This Romanian novel is hard to classify. It centres around a series of murders, but the crime aspect takes a back seat to political intrigue and hypocrisy. And it’s also a novel with plenty to say about anti-Roma discrimination. Excellent translation by fellow book blogger Marina Sofia, capturing the different registers of speech in a wide cast of characters ranging from street hustlers to corrupt politicians.

Bread, Cement, Cactus: A Memoir of Belonging and Dislocation by Annie Zaidi

Bread, Cement, Cactus: A Memoir of Belonging and Dislocation

Another book that resists easy classification, this one is billed as a memoir but reads more like a series of essays on the state of the nation of India. Zaidi does bring in her personal experiences, but they remain in the background. Still, it’s a book with plenty of fascinating and somewhat terrifying insights into belonging and exclusion in contemporary India.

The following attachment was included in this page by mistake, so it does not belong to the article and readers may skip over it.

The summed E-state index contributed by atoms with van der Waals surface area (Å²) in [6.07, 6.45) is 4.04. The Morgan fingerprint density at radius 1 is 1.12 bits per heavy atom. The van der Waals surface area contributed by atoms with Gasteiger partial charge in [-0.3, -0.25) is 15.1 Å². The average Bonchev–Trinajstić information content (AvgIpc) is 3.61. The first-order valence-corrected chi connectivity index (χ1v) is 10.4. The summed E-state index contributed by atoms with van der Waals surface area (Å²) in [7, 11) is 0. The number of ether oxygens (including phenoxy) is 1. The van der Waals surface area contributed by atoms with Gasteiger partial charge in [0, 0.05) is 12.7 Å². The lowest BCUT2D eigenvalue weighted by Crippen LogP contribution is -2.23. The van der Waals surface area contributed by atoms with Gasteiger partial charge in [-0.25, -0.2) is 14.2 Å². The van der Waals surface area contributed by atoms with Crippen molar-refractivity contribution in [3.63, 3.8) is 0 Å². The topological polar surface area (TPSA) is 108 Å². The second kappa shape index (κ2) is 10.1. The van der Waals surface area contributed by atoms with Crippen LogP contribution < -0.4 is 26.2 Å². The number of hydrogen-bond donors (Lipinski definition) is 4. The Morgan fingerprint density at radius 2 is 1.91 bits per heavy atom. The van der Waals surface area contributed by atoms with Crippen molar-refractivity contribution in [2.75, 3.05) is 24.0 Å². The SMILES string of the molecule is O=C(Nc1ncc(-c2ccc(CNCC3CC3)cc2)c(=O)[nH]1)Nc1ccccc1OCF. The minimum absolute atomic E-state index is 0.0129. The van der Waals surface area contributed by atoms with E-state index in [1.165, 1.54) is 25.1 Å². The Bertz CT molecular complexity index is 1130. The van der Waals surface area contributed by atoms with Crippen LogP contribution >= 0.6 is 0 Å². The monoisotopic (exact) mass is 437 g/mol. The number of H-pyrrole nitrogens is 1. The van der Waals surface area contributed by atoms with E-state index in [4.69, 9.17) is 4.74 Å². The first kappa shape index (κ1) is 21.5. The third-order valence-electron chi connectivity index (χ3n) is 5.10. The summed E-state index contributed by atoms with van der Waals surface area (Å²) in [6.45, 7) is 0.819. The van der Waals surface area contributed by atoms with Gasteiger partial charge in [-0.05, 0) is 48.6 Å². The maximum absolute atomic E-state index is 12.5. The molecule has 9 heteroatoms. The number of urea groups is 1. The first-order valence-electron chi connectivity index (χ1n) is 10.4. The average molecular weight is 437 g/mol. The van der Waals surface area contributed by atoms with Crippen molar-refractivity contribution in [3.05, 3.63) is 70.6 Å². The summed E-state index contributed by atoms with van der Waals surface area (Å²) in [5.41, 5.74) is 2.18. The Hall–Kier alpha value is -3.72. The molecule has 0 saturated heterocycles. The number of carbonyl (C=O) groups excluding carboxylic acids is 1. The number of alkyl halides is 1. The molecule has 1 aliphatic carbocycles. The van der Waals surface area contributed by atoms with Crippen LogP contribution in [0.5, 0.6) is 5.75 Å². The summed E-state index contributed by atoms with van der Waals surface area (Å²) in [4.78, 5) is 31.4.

American Poison: How Racial Hostility Destroyed Our Promise by Eduardo Porter

American Poison: How Racial Hostility Destroyed Our Promise	Eduardo Porter

Why does the United States have such an inferior healthcare system, social safety net, education system, etc., compared with other rich nations? Eduardo Porter’s argument in American Poison is that racism is to blame, dividing Americans and making it impossible to achieve social progress. It’s a persuasive argument that’s backed up with plenty of facts and data.

Little Fires Everywhere by Celeste Ng

Little Fires Everywhere	Celeste Ng